On Thursday, Coastal Commission approved the demolition of Parking Structure 3, allowing the City to advance its efforts to build an affordable housing development on the lot.
The decision, which was met with opposition from some community members and Downtown business owners, grants the City permission to demolish the structure, repave the land and install a fence around the property.
The structure is located at 4th St and Arizona Ave, in close proximity to the Promenade, and contains 337 spaces.
Commission staff primarily based their recommendation on a study by Walker Consultants, which concluded that the loss of PS3’s spaces would not adversely impact parking availability and coastal access in the surrounding area.
The study determined that the redistributed parking demand could be accommodated within the existing capacities of nearby Parking Structures 1, 2 and 4.
Mayor Sue Himmelrich said the City had already built spaces to account for the demolition of PS3 when it rebuilt PS6 with an additional 400 spaces in 2013.
Curtis Castle, a Civil Engineer who presented on behalf of the City, said that the plans for the demolition of PS3 stretch back to the early 2000s. The site was initially earmarked for a retail and cinema development, but this plan failed to materialize and in 2018 Housing Commission prioritized PS3 for a future affordable housing site.
Interim City Manager Lane Dilg said that the parking structure is aging and would require a $4.4 million investment to extend its usable life.
Several residents remained unconvinced by the City’s logic and believe PS3 is an important parking resource that should be preserved. A petition to save the lot was started by local resident and landlord John Alle and has gained over 1,800 signatures.
“There is a need for further notification and discussion among all of us that are affected,” said Alle, who owns several retail properties on the Promenade. “Many of our merchants and the farmers at our farmers market, and visitors, moms, dads and kids will stay away if garage three is taken away — they’ll suffer.”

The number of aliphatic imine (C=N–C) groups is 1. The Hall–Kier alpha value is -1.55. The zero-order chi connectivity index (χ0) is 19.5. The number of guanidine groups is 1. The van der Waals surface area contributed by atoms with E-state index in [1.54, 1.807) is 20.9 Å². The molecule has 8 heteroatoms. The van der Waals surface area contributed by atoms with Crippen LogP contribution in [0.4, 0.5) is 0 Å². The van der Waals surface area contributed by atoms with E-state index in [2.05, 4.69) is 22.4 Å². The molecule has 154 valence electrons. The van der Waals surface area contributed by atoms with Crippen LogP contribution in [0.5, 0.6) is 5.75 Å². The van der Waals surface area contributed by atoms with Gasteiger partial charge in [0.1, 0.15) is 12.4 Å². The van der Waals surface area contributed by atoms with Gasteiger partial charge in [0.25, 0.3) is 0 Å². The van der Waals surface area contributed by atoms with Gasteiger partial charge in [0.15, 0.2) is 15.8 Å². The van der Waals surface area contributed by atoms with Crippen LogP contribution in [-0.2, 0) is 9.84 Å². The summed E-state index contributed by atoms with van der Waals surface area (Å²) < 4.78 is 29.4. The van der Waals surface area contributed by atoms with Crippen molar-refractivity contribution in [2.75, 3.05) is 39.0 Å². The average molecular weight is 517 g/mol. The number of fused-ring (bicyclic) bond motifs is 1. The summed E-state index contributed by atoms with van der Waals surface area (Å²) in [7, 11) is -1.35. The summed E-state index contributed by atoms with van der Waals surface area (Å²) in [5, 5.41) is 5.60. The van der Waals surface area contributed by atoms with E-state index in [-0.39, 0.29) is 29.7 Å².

Multiple business owners said that they should have been consulted in deciding the fate of PS3 as its construction was funded by Downtown businesses.
“Adequate downtown parking is the lifeblood of the district and a demolition of Parking Structure 3 is too important of a decision not to involve the business community that contributed to the success of Downtown from the beginning,” said resident and property owner David Khedr.
The General Manager of Westside Comedy theatre voiced concerns about how the demolition would affect his business, which is located next to the lot and has been shut down for 15 months due to health officer orders.
“I haven’t been talked to by the City, I haven’t been notified by anybody,” said Chris Ward. “The idea of six to eight months of this project is very scary to me because as a small business owner in a very expensive place like Santa Monica, I’ve taken out loans and we filed for grants and we renewed our lease.”
Affordable housing advocates strongly support the project and believe it would provide urgently needed housing in an expensive area.
“If the demolition of PS3 is permitted the future project would bring activating street retail where there is currently a large parking vacancy and 150 units of affordable housing, 50 of which would be supportive housing for formerly homeless individuals and families that are currently living on the streets of Santa Monica,” said Steve Spielberg, who works for EH Housing, one of the companies submitting proposals to redevelop the site.
Ultimately the Coastal Commission agreed with the City’s conclusion that the demolition would not adversely impact the community and felt like there had been proper notice given about the plan. The vote passed unanimously and the demolition is currently slated to begin in 2022.
The City will need to pick a developer and undergo the lengthy approval process before proceeding to build any affordable housing project on the site.